This book contains a thorough treatment of phase noise, its relationship to thermal noise and associated subjects such as frequency stability. The design of low phase noise signal sources, including oscillators and synthesisers, is explained and in many cases the measured phase noise characteristics are compared with the theoretical predictions. Full theoretical treatments are combined with physical explanations, helpful comments, examples of manufactured equipment and practical tips.
Overall system performance degradations due to unwanted phase noise are fully analysed for radar systems and for both analogue and digital communications systems. Specifications for the acceptable phase noise performance of signal sources to be used in such systems are derived after allowing for both technical and economic optimisation.
The mature engineer whose mathematics may be somewhat rusty will find that every effort has been made to use the lowest level of mathematical sophistication that is compatible with a full analysis and every line of each mathematical argument has been set out so that the book may be read and understood even in an armchair.
Due to a novel approach to the analytical treatment of narrow band noise, the book is simple to understand while simultaneously carrying the analysis further in several areas than any existing publication.
- Chapter 2: Review of modulation theory
- Chapter 3: The relationship betweenphase jitter and noise density
- Chapter 4: Noise induced frequency modulation
- Chapter 5: Noise in oscillators
- Chapter 6: Frequency multiplier chains
- Chapter 7: The use of phase lock loops
- Chapter 8: Frequency synthesisers
- Chapter 9: The reciprocal relationships between phase noise and frequency stability
- Chapter 10: System phase noise requirements
- Appendix 1: Summary of important formulae
- Appendix 2: Noise figure review
- Appendix 3:The quadrature representation of narrowband noise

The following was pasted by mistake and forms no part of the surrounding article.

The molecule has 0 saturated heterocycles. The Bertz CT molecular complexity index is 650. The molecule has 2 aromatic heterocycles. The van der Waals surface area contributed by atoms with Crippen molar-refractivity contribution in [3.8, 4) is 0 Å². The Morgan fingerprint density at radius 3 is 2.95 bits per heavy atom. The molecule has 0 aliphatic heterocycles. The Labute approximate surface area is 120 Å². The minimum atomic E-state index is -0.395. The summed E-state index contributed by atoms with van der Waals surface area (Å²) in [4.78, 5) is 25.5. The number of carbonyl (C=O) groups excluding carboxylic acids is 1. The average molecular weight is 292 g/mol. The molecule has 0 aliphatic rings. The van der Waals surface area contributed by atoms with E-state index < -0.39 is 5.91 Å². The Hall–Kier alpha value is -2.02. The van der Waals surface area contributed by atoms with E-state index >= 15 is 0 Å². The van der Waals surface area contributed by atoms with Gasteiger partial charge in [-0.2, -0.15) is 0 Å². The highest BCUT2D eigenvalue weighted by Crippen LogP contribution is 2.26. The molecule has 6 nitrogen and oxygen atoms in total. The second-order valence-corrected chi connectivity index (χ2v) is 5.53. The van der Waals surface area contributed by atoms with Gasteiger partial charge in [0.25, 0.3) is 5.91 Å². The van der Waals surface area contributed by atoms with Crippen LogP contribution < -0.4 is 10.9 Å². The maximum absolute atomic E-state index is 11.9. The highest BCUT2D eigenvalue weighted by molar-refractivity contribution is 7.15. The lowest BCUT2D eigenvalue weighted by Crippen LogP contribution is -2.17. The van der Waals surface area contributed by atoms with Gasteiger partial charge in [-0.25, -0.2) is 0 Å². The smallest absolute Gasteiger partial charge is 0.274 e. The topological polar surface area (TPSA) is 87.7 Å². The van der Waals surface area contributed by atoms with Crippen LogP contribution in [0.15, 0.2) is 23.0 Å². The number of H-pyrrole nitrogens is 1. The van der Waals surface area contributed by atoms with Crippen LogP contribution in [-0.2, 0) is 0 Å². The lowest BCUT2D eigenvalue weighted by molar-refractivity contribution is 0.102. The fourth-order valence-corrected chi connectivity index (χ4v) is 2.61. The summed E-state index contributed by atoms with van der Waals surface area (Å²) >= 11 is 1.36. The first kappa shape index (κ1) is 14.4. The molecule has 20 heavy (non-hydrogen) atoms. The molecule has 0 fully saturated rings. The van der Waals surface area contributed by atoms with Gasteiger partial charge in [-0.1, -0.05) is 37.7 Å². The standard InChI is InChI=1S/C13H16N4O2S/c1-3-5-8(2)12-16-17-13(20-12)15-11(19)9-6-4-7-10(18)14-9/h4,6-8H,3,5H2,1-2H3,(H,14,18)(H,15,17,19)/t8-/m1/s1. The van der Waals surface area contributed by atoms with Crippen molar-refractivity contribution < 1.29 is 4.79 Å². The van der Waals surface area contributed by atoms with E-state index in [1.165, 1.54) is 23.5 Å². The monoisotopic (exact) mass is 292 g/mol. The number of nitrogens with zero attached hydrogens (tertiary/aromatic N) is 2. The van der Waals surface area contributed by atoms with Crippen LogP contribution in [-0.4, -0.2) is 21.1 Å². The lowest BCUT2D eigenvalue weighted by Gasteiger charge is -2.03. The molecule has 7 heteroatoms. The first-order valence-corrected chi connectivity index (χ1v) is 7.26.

- Appendix 4: The Q of varactor tuned oscillators
- Appendix 5: The phase noise performance of Gunn oscillators
W.P. Robins has had a consuming interest in the subject of radio and electronics since the age of 12.
While working for EMI Engineering Development Ltd, shortly after the war, he was responsible for the development of a number of mass produced all-wave broadcast receivers.
At GEC Stanmore, later renamed Marconi Space and Defence Systems Ltd, Robins was responsible for the design of the microwave local oscillator and AFC system for an airborne pulse radar (AI18). He was also project manager of development programs for two different coherent radar systems.
While divisional manager of the Military Products Division of G&E Bradley Ltd, he advised on the design of highly successful low phase noise microwave signal sources.
On returning to Stanmore in 1967 Robins was in charge of the development of transportable satellite earth stations Type III and IV for use in the British Skynet defence communications system. He was responsible for the proposal and all the technical concepts for the communication payload of the Skynet II satellite.
As communications manager of the 'Cosmos' consortium of European companies he was responsible for a number of studies of satellite communication and TV systems for Estec and the European Space Agency. Most of the concepts now internationally accepted for Europena Satellite TV are based on these recommendations.
Robins is a member of the Institution of Electrical Engineers and also holds the London University Certificate of Proficiency in Radio Physics.